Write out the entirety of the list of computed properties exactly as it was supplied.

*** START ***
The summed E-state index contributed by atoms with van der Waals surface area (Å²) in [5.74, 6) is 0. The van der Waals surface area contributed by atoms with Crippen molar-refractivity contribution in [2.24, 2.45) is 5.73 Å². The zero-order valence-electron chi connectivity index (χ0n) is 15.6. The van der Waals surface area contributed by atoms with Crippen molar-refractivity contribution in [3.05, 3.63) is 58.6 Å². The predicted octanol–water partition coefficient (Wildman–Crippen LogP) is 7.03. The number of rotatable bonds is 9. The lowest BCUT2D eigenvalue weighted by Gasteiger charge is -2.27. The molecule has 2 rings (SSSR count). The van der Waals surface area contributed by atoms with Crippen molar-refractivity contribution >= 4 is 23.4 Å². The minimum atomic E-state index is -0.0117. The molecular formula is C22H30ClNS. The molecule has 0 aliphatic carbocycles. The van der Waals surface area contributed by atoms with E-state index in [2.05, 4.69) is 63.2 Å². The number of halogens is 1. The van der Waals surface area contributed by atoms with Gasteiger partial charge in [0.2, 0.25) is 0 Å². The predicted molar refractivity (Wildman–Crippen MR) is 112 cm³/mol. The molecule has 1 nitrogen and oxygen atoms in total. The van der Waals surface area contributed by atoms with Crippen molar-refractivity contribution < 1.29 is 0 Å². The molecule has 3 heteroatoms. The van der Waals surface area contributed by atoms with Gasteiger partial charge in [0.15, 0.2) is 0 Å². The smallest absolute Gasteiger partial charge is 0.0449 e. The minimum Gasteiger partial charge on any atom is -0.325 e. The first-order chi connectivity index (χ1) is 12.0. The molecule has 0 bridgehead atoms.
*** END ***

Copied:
The summed E-state index contributed by atoms with van der Waals surface area (Å²) in [5.74, 6) is 0. The van der Waals surface area contributed by atoms with Crippen molar-refractivity contribution in [2.24, 2.45) is 5.73 Å². The zero-order valence-electron chi connectivity index (χ0n) is 15.6. The van der Waals surface area contributed by atoms with Crippen molar-refractivity contribution in [3.05, 3.63) is 58.6 Å². The predicted octanol–water partition coefficient (Wildman–Crippen LogP) is 7.03. The number of rotatable bonds is 9. The lowest BCUT2D eigenvalue weighted by Gasteiger charge is -2.27. The molecule has 2 rings (SSSR count). The van der Waals surface area contributed by atoms with Crippen molar-refractivity contribution >= 4 is 23.4 Å². The minimum atomic E-state index is -0.0117. The molecular formula is C22H30ClNS. The molecule has 0 aliphatic carbocycles. The van der Waals surface area contributed by atoms with E-state index in [2.05, 4.69) is 63.2 Å². The number of halogens is 1. The van der Waals surface area contributed by atoms with Gasteiger partial charge in [0.2, 0.25) is 0 Å². The predicted molar refractivity (Wildman–Crippen MR) is 112 cm³/mol. The molecule has 1 nitrogen and oxygen atoms in total. The van der Waals surface area contributed by atoms with Crippen molar-refractivity contribution < 1.29 is 0 Å². The molecule has 3 heteroatoms. The van der Waals surface area contributed by atoms with Gasteiger partial charge in [0.15, 0.2) is 0 Å². The smallest absolute Gasteiger partial charge is 0.0449 e. The minimum Gasteiger partial charge on any atom is -0.325 e. The first-order chi connectivity index (χ1) is 12.0. The molecule has 0 bridgehead atoms.